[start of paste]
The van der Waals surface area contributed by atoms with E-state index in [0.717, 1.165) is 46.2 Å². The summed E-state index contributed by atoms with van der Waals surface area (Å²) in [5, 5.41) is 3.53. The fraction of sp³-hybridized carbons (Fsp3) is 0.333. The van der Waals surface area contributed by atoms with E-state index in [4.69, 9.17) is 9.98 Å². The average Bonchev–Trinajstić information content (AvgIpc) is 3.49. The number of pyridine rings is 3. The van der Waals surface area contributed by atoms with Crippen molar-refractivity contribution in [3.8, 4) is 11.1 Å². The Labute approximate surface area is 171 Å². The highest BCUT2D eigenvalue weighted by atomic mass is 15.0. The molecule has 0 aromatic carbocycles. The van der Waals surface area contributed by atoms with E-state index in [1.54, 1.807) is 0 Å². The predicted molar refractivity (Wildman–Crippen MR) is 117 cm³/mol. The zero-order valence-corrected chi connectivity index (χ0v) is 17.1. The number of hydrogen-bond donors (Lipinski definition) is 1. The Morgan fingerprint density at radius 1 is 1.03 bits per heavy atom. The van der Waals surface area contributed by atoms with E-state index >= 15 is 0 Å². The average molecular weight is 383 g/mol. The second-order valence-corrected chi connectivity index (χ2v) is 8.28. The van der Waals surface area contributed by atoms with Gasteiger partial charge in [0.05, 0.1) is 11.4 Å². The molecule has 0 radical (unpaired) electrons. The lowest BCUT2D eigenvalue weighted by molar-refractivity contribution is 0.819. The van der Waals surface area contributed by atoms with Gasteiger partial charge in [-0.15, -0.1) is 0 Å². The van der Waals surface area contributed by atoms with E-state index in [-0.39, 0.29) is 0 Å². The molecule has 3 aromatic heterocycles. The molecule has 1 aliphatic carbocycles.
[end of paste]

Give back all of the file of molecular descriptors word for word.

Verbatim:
The van der Waals surface area contributed by atoms with E-state index in [0.717, 1.165) is 46.2 Å². The summed E-state index contributed by atoms with van der Waals surface area (Å²) in [5, 5.41) is 3.53. The fraction of sp³-hybridized carbons (Fsp3) is 0.333. The van der Waals surface area contributed by atoms with E-state index in [4.69, 9.17) is 9.98 Å². The average Bonchev–Trinajstić information content (AvgIpc) is 3.49. The number of pyridine rings is 3. The van der Waals surface area contributed by atoms with Crippen molar-refractivity contribution in [3.8, 4) is 11.1 Å². The Labute approximate surface area is 171 Å². The highest BCUT2D eigenvalue weighted by atomic mass is 15.0. The molecule has 0 aromatic carbocycles. The van der Waals surface area contributed by atoms with E-state index in [1.54, 1.807) is 0 Å². The predicted molar refractivity (Wildman–Crippen MR) is 117 cm³/mol. The zero-order valence-corrected chi connectivity index (χ0v) is 17.1. The number of hydrogen-bond donors (Lipinski definition) is 1. The Morgan fingerprint density at radius 1 is 1.03 bits per heavy atom. The van der Waals surface area contributed by atoms with E-state index >= 15 is 0 Å². The average molecular weight is 383 g/mol. The second-order valence-corrected chi connectivity index (χ2v) is 8.28. The van der Waals surface area contributed by atoms with Gasteiger partial charge in [0.05, 0.1) is 11.4 Å². The molecule has 0 radical (unpaired) electrons. The lowest BCUT2D eigenvalue weighted by molar-refractivity contribution is 0.819. The van der Waals surface area contributed by atoms with Gasteiger partial charge in [-0.15, -0.1) is 0 Å². The van der Waals surface area contributed by atoms with E-state index in [-0.39, 0.29) is 0 Å². The molecule has 3 aromatic heterocycles. The molecule has 1 aliphatic carbocycles.